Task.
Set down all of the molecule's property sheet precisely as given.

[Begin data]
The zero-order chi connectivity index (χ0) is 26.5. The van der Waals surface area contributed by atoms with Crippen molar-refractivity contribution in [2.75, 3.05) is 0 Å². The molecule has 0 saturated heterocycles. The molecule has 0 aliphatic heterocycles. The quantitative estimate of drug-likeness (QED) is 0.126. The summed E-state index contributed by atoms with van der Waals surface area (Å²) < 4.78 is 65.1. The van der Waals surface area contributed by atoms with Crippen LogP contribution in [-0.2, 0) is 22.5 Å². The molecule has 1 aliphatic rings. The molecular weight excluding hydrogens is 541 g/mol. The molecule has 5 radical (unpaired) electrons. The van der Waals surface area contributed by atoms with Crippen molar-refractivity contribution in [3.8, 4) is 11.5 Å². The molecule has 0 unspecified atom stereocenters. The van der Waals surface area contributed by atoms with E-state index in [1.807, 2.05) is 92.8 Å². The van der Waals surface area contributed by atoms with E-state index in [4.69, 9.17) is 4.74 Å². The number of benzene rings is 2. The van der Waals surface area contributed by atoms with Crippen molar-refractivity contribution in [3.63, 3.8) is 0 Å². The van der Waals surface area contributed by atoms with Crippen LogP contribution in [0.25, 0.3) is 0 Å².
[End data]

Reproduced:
The zero-order chi connectivity index (χ0) is 26.5. The van der Waals surface area contributed by atoms with Crippen molar-refractivity contribution in [2.75, 3.05) is 0 Å². The molecule has 0 saturated heterocycles. The molecule has 0 aliphatic heterocycles. The quantitative estimate of drug-likeness (QED) is 0.126. The summed E-state index contributed by atoms with van der Waals surface area (Å²) < 4.78 is 65.1. The van der Waals surface area contributed by atoms with Crippen LogP contribution in [-0.2, 0) is 22.5 Å². The molecule has 1 aliphatic rings. The molecular weight excluding hydrogens is 541 g/mol. The molecule has 5 radical (unpaired) electrons. The van der Waals surface area contributed by atoms with Crippen molar-refractivity contribution in [3.8, 4) is 11.5 Å². The molecule has 0 unspecified atom stereocenters. The van der Waals surface area contributed by atoms with E-state index in [1.807, 2.05) is 92.8 Å². The van der Waals surface area contributed by atoms with E-state index in [4.69, 9.17) is 4.74 Å². The number of benzene rings is 2. The van der Waals surface area contributed by atoms with Crippen molar-refractivity contribution in [3.63, 3.8) is 0 Å². The van der Waals surface area contributed by atoms with Crippen LogP contribution in [0.25, 0.3) is 0 Å².